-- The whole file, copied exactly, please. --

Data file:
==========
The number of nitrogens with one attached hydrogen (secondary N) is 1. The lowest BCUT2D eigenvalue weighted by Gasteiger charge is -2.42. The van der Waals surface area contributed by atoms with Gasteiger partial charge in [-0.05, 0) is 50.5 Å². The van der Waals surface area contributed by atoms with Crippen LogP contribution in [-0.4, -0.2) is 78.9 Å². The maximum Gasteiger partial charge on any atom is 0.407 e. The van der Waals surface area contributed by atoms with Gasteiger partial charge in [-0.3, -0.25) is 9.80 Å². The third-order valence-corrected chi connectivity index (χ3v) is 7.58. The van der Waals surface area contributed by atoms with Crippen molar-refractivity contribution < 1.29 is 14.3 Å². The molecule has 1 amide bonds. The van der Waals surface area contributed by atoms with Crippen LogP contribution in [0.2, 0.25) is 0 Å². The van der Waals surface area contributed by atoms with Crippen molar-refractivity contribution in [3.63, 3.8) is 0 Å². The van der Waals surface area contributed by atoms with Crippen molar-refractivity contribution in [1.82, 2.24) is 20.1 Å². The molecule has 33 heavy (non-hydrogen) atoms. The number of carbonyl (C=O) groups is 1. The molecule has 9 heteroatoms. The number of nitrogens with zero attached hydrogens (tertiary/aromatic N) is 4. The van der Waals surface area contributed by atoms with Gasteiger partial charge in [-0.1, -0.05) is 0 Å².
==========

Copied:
The number of nitrogens with one attached hydrogen (secondary N) is 1. The lowest BCUT2D eigenvalue weighted by Gasteiger charge is -2.42. The van der Waals surface area contributed by atoms with Gasteiger partial charge in [-0.05, 0) is 50.5 Å². The van der Waals surface area contributed by atoms with Crippen LogP contribution in [-0.4, -0.2) is 78.9 Å². The maximum Gasteiger partial charge on any atom is 0.407 e. The van der Waals surface area contributed by atoms with Gasteiger partial charge in [-0.3, -0.25) is 9.80 Å². The third-order valence-corrected chi connectivity index (χ3v) is 7.58. The van der Waals surface area contributed by atoms with Crippen molar-refractivity contribution < 1.29 is 14.3 Å². The molecule has 1 amide bonds. The van der Waals surface area contributed by atoms with Crippen LogP contribution in [0.2, 0.25) is 0 Å². The van der Waals surface area contributed by atoms with Crippen molar-refractivity contribution in [3.63, 3.8) is 0 Å². The van der Waals surface area contributed by atoms with Crippen molar-refractivity contribution in [1.82, 2.24) is 20.1 Å². The molecule has 33 heavy (non-hydrogen) atoms. The number of carbonyl (C=O) groups is 1. The molecule has 9 heteroatoms. The number of nitrogens with zero attached hydrogens (tertiary/aromatic N) is 4. The van der Waals surface area contributed by atoms with Gasteiger partial charge in [-0.1, -0.05) is 0 Å².